Tag Archives: literature

Put Up Your Dukes — Literary References in Historical Romance

398px-Thomas_Gainsborough_008While I was doing research for my historical romance novella, The Ice Captain’s Daughter, I became interested in the concept of male succession.  My research actually provided the idea for my forthcoming novel, Duke of a Gilded Age, in which a dukedom passes to a young American man born on the mean streets of Victorian-era Brooklyn. Early on in the book, my main character, Wesley, gets into a fight with a group of local second generation Irish kids. Although none of them yet realize he’s inherited a title, including Wesley, his royal pedigree has been outed, thereby causing resentment.



When Wesley stepped onto the street a few minutes later, however, the Irish were waiting for him.

“Thought you’d give us the slip, eh?” Liam said. “Where’s your silver spoon, pretty boy?”

Wesley’s hackles rose, and he assumed a cocky swagger. “How’s that fine-looking sister of yours, Liam? I hear she’s lonely for me.”

“Shut your filthy mouth about my sister! Why would Coleen be lonely for the likes of wee Lord Fauntleroy,” sneered Liam. He ended his sentence by knocking Wesley’s cap into the gutter.

Wesley’s knuckles showed white. “Don’t ever call me that again.” He decked Liam and turned to face the others.

One down, four to go.


The insult ‘wee Lord Fauntleroy’ was, of course, a reference to the novel Little Lord Fauntleroy (1886) by Frances Hodgson Burnett. Before I wrote Duke of a Gilded Age, I was familiar with the book only insofar as it involved a young American boy who discovers he’s the heir to a British earl, his grandfather.  I decided to read the book to get more than a passing understanding of the story, and I was glad I did. As ‘unrealistic’ as the perfect child’s portrayal might have been, I’ve always been drawn to characters who have the ability to change others for the better.  Although the earl grooms the boy, Cedric, to become an English aristocrat, Cedric’s sweet and loving nature softens his grandfather’s heart toward Cedric’s American mother and toward the people who serve him.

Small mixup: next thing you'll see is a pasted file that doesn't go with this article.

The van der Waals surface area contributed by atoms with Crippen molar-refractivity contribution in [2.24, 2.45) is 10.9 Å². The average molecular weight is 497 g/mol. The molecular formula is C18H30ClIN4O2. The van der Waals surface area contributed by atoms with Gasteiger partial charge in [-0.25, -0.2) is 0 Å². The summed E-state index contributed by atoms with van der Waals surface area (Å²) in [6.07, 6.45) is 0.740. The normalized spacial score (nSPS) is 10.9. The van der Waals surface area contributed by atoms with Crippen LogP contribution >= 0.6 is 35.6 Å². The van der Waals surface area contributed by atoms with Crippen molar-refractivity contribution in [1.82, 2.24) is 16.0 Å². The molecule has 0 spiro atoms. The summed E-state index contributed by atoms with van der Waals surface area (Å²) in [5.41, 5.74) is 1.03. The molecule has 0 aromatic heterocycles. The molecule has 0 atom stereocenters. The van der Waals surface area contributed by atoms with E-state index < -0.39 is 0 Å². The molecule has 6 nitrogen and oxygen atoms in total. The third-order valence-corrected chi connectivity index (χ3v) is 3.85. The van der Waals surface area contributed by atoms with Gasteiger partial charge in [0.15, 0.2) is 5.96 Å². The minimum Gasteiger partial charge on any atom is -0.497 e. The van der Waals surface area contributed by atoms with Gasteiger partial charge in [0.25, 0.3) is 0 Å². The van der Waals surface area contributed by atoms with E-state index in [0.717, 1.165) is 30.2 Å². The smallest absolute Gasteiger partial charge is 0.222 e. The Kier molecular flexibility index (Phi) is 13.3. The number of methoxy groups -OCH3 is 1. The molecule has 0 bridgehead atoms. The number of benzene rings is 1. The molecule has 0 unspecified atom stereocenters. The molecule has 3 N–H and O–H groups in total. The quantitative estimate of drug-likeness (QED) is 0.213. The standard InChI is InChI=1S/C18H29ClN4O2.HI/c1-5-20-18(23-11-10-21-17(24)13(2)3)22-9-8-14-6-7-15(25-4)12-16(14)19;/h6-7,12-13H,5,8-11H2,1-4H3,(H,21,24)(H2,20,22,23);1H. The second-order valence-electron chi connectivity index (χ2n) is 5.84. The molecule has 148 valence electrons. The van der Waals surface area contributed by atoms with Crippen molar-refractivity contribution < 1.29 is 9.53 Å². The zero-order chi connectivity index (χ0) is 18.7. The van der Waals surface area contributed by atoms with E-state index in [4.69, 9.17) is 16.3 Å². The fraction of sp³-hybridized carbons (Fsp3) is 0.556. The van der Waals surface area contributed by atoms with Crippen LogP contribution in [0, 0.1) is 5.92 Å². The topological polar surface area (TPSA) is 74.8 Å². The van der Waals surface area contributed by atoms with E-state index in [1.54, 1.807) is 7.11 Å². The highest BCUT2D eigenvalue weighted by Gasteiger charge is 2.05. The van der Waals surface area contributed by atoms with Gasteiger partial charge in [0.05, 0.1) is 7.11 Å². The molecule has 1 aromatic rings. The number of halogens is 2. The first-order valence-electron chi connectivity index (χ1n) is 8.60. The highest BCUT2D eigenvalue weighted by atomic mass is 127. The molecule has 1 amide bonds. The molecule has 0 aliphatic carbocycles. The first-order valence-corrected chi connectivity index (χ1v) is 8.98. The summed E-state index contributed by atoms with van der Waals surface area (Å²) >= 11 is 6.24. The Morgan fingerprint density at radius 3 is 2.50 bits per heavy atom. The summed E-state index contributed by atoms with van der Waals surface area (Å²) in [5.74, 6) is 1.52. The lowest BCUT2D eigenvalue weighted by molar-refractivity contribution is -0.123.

The book was originally published in serial form (1885 – 1886) in St. Nicholas Magazine, and became a huge phenomenon in the States especially. A fashion craze for Fauntleroy suits began (black velvet with a lace collar) and Fauntleroy hair (“lovelocks” and curly ringlets), as American mothers sought to give their young sons the “royal treatment.” Although I have no empirical data on the subject, I also suspect many matrons also tried (unsuccessfully) to get their boys to call them ‘Dearest,’ Cedric’s form of address to his mother.  I daresay many of these poor little chaps were beaten up and bullied due to their fussy appearance, and perhaps harbored a lifelong resentment toward their mothers for being thus inflicted upon.

In Duke of a Gilded Age, Wesley Parker is far too old (twenty) to wear a Fauntleroy suit, and his mother is too poor (and sensible) in any case to have ever considered such a thing. Nevertheless, references to the novel pop up from time to time as certain inescapable parallels are drawn. Since my story is set in 1890, the Fauntleroy craze had not yet run its course, and would have been in the popular culture. Other literary references crop up too, as I depict what other books people may have been reading and discussing at the time. The context of a story thereby becomes an immutable character which adds richness and depth to the narrative.

I hope you agree.

~ S.G. Rogers


When American-born Wesley Parker inherits a dukedom, he must learn to be an aristocrat. Assigned to the task is his attorney’s daughter, prim Belle Oakhurst. As they travel to England together on a luxurious ocean liner, their tempestuous relationship encounters more than rough seas. Although Wesley is increasingly attracted to Belle, she is already engaged. While Belle begins to regret her hasty promise to marry, she is bound by honor and duty to keep her pledge. Furthermore, a thoughtless fabrication on her part threatens to expose her to shame. Neither Wesley nor Belle can foresee that their voyage across the Atlantic will be fraught with peril, and will cost more than one man his life.